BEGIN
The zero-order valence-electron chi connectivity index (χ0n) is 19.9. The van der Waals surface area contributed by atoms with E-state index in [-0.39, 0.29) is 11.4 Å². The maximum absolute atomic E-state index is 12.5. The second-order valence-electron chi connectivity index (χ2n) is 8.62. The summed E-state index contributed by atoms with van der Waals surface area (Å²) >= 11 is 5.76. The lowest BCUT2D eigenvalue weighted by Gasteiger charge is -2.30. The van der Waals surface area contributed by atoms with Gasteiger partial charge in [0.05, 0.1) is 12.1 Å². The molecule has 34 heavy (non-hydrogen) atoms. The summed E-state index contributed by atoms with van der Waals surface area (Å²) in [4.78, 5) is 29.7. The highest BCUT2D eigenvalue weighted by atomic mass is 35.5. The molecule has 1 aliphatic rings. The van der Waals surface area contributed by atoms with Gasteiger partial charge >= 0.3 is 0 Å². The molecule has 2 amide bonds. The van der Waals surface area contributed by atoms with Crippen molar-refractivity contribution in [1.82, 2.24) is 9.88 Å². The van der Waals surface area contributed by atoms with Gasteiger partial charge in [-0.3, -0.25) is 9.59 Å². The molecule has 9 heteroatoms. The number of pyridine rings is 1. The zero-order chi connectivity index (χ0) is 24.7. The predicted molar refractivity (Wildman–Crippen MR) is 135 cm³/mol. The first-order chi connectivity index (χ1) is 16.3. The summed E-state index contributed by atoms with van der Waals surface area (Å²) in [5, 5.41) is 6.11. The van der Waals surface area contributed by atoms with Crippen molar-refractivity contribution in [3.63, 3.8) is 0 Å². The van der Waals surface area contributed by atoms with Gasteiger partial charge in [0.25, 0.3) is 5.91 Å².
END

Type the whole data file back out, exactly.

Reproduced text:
The zero-order valence-electron chi connectivity index (χ0n) is 19.9. The van der Waals surface area contributed by atoms with E-state index in [-0.39, 0.29) is 11.4 Å². The maximum absolute atomic E-state index is 12.5. The second-order valence-electron chi connectivity index (χ2n) is 8.62. The summed E-state index contributed by atoms with van der Waals surface area (Å²) >= 11 is 5.76. The lowest BCUT2D eigenvalue weighted by Gasteiger charge is -2.30. The van der Waals surface area contributed by atoms with Gasteiger partial charge in [0.05, 0.1) is 12.1 Å². The molecule has 34 heavy (non-hydrogen) atoms. The summed E-state index contributed by atoms with van der Waals surface area (Å²) in [4.78, 5) is 29.7. The highest BCUT2D eigenvalue weighted by atomic mass is 35.5. The molecule has 1 aliphatic rings. The van der Waals surface area contributed by atoms with Gasteiger partial charge >= 0.3 is 0 Å². The molecule has 2 amide bonds. The van der Waals surface area contributed by atoms with Crippen molar-refractivity contribution in [1.82, 2.24) is 9.88 Å². The van der Waals surface area contributed by atoms with Gasteiger partial charge in [-0.3, -0.25) is 9.59 Å². The molecule has 9 heteroatoms. The number of pyridine rings is 1. The zero-order chi connectivity index (χ0) is 24.7. The predicted molar refractivity (Wildman–Crippen MR) is 135 cm³/mol. The first-order chi connectivity index (χ1) is 16.3. The summed E-state index contributed by atoms with van der Waals surface area (Å²) in [5, 5.41) is 6.11. The van der Waals surface area contributed by atoms with Crippen molar-refractivity contribution in [3.63, 3.8) is 0 Å². The van der Waals surface area contributed by atoms with Gasteiger partial charge in [0.25, 0.3) is 5.91 Å².